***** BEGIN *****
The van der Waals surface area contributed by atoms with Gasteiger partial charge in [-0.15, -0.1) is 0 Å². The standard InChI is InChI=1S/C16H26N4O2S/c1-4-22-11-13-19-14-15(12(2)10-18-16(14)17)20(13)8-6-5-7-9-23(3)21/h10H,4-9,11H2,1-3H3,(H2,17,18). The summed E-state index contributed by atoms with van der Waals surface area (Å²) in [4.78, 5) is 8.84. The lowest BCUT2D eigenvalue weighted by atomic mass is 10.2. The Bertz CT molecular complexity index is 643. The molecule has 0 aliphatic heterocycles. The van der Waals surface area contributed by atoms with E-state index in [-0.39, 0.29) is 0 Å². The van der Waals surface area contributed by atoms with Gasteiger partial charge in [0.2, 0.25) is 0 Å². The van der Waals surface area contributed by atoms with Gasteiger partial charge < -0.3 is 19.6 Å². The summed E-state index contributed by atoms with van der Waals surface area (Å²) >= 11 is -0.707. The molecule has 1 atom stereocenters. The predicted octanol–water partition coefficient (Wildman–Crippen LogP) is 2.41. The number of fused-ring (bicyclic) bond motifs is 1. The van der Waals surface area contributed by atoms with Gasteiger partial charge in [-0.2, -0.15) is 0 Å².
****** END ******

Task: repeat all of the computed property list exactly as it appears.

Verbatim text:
The van der Waals surface area contributed by atoms with Gasteiger partial charge in [-0.15, -0.1) is 0 Å². The standard InChI is InChI=1S/C16H26N4O2S/c1-4-22-11-13-19-14-15(12(2)10-18-16(14)17)20(13)8-6-5-7-9-23(3)21/h10H,4-9,11H2,1-3H3,(H2,17,18). The summed E-state index contributed by atoms with van der Waals surface area (Å²) in [4.78, 5) is 8.84. The lowest BCUT2D eigenvalue weighted by atomic mass is 10.2. The Bertz CT molecular complexity index is 643. The molecule has 0 aliphatic heterocycles. The van der Waals surface area contributed by atoms with E-state index in [-0.39, 0.29) is 0 Å². The van der Waals surface area contributed by atoms with Gasteiger partial charge in [0.2, 0.25) is 0 Å². The van der Waals surface area contributed by atoms with Gasteiger partial charge < -0.3 is 19.6 Å². The summed E-state index contributed by atoms with van der Waals surface area (Å²) >= 11 is -0.707. The molecule has 1 atom stereocenters. The predicted octanol–water partition coefficient (Wildman–Crippen LogP) is 2.41. The number of fused-ring (bicyclic) bond motifs is 1. The van der Waals surface area contributed by atoms with Gasteiger partial charge in [-0.2, -0.15) is 0 Å².